You can find the first design for a barbecue grill in the Hebrew Old Testament, written 1500 years before Christ. Moses himself instructs his people how God wants the smoker to be built, with fleshhooks, ash pans, shovels, basins, a grate, how to make it portable, and how to use it. Of course, Moses claims that God wants this rig to be constructed for animal sacrifice — as an offering to God. But, later, in chapter 29, Aaron (Moses’s brother) says that all God really wanted was the smell — the scent of the burned meat — and he and his priests proceeded to eat most of the sacrificed animals.
There are instructions (Leviticus 1) on how to smoke (make offerings) for a bull, turtledoves, pigeons, sheep, goats, fruits, corn, and bread as well.
You can find stories about barbecue interwoven with the history of every nation on earth. The Chinese were (and still are) fond of slow-roasting pigs and ducks, Europeans loved their sausages, northerners their smoked salmon… If there could be anything that could unite all the world somehow and find a common theme to talk to — it would be slow cooking over fire.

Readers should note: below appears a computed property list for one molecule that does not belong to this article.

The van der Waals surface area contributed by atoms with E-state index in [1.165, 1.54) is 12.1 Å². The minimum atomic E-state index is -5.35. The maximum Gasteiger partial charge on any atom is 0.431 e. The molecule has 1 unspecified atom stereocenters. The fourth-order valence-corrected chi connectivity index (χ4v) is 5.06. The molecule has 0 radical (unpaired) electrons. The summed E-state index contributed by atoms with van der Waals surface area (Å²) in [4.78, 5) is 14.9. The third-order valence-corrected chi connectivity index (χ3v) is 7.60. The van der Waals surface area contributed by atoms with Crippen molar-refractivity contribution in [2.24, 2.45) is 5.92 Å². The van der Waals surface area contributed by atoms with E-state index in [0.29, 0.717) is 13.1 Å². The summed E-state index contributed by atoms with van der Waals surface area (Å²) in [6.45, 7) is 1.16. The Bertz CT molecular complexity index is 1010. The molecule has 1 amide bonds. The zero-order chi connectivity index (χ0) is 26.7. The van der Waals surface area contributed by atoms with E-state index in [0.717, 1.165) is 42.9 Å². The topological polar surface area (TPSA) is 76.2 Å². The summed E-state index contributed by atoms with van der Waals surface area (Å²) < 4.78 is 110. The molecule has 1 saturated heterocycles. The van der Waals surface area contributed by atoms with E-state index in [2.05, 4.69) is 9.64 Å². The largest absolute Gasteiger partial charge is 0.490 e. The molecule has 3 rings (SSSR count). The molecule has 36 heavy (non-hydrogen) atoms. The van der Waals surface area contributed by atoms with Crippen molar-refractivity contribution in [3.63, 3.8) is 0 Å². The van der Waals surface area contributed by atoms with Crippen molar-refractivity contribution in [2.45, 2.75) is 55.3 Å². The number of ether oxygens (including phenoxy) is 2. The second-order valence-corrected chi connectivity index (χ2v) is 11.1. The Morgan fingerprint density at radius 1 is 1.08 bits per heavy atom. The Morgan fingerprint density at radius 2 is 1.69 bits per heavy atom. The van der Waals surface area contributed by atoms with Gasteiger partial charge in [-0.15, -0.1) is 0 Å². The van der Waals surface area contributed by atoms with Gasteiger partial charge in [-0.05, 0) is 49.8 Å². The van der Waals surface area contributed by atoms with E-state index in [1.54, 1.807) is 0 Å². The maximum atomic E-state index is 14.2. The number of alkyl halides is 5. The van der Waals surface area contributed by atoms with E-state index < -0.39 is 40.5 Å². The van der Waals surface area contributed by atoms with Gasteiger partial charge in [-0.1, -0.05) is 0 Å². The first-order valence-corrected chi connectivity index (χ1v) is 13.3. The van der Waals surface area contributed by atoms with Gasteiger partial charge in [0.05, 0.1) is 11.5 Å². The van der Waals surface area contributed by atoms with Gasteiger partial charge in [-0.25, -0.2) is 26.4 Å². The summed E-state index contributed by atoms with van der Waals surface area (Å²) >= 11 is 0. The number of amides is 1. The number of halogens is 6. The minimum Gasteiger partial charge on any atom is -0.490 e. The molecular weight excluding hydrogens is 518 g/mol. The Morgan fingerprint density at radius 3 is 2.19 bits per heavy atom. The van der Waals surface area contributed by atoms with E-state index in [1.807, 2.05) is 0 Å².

The word barbecue comes from the world (probably Spanish) barbacoa. Where that word comes from — it is not clear. What is known is that it was first used after the Spanish invaded the Americas and came in contact with Native Americans. Some suggest it was originally a word from the Arawak tribe. What it described — in the beginning — was the wooden rack on which the meat was placed over an indirect fire, to be smoked and slowly cooked.
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One of the first written mentions of barbacoa, unfortunately, included a roasting human. When the Spanish governor of Cuba sent a search party to Tampa Bay, Florida, (to save some other previously lost party) in the spring of 1536 — one member of the search party, Juan Ortiz, was apparently captured by the Ozita tribe and sentenced to be slowly roasted alive on the barbacoa. The chief daughter felt pity for Juan and saved him from roasting. He survived and lived with the tribe for years, later becoming an interpreter for the famous explorer Hernando de Soto.
The same DeSoto was also involved in the first recorded barbecue (barbacoa) feast — on March 25th 1540, after invading a village in (now) Georgia and stealing from Native Americans venison and turkey that was roasting on a “barbacoa” device. Two months later, they were happy to add to their travel log that they found another feast going on after they invaded another village. This time they feasted on roasted corn and small dogs. Yes. Small dogs. With corn. I am not making this up as I go.